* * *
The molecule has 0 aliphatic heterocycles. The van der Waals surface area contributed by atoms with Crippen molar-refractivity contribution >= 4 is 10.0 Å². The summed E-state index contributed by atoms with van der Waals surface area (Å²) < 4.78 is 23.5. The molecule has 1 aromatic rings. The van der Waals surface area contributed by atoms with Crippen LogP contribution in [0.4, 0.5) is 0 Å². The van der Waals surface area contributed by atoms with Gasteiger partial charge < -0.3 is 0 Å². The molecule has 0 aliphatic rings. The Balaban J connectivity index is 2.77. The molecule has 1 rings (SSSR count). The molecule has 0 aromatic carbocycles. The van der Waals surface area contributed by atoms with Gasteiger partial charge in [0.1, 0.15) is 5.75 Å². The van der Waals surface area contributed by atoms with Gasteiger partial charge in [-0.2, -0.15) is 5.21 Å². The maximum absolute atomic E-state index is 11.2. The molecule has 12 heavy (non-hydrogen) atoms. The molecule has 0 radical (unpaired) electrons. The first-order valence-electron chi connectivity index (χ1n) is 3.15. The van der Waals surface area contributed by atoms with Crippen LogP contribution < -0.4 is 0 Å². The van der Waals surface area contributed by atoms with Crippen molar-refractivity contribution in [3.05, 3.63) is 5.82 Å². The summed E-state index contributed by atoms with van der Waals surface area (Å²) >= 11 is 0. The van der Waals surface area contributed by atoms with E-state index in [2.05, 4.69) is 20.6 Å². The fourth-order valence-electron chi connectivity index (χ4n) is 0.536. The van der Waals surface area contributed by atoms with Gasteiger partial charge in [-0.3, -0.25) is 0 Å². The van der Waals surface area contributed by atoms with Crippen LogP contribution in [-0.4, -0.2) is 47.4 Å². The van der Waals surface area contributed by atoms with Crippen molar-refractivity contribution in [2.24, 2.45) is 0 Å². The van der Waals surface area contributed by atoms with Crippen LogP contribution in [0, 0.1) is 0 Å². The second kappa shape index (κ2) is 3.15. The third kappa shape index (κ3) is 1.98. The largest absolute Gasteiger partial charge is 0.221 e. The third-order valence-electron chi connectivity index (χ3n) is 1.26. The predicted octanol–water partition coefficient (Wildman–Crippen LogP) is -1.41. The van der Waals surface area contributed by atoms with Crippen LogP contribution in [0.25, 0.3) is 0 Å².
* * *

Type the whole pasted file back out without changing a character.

The molecule has 0 aliphatic heterocycles. The van der Waals surface area contributed by atoms with Crippen molar-refractivity contribution >= 4 is 10.0 Å². The summed E-state index contributed by atoms with van der Waals surface area (Å²) < 4.78 is 23.5. The molecule has 1 aromatic rings. The van der Waals surface area contributed by atoms with Crippen LogP contribution in [0.4, 0.5) is 0 Å². The van der Waals surface area contributed by atoms with Gasteiger partial charge < -0.3 is 0 Å². The molecule has 0 aliphatic rings. The Balaban J connectivity index is 2.77. The molecule has 1 rings (SSSR count). The molecule has 0 aromatic carbocycles. The van der Waals surface area contributed by atoms with Gasteiger partial charge in [0.1, 0.15) is 5.75 Å². The van der Waals surface area contributed by atoms with Gasteiger partial charge in [-0.2, -0.15) is 5.21 Å². The maximum absolute atomic E-state index is 11.2. The molecule has 12 heavy (non-hydrogen) atoms. The molecule has 0 radical (unpaired) electrons. The first-order valence-electron chi connectivity index (χ1n) is 3.15. The van der Waals surface area contributed by atoms with Crippen LogP contribution < -0.4 is 0 Å². The van der Waals surface area contributed by atoms with Crippen molar-refractivity contribution in [3.05, 3.63) is 5.82 Å². The summed E-state index contributed by atoms with van der Waals surface area (Å²) >= 11 is 0. The van der Waals surface area contributed by atoms with E-state index in [2.05, 4.69) is 20.6 Å². The fourth-order valence-electron chi connectivity index (χ4n) is 0.536. The van der Waals surface area contributed by atoms with Gasteiger partial charge in [-0.3, -0.25) is 0 Å². The van der Waals surface area contributed by atoms with Crippen LogP contribution in [-0.4, -0.2) is 47.4 Å². The van der Waals surface area contributed by atoms with Crippen molar-refractivity contribution in [2.24, 2.45) is 0 Å². The van der Waals surface area contributed by atoms with Crippen LogP contribution in [0, 0.1) is 0 Å². The second kappa shape index (κ2) is 3.15. The third kappa shape index (κ3) is 1.98. The largest absolute Gasteiger partial charge is 0.221 e. The third-order valence-electron chi connectivity index (χ3n) is 1.26. The predicted octanol–water partition coefficient (Wildman–Crippen LogP) is -1.41. The van der Waals surface area contributed by atoms with Crippen LogP contribution in [0.25, 0.3) is 0 Å².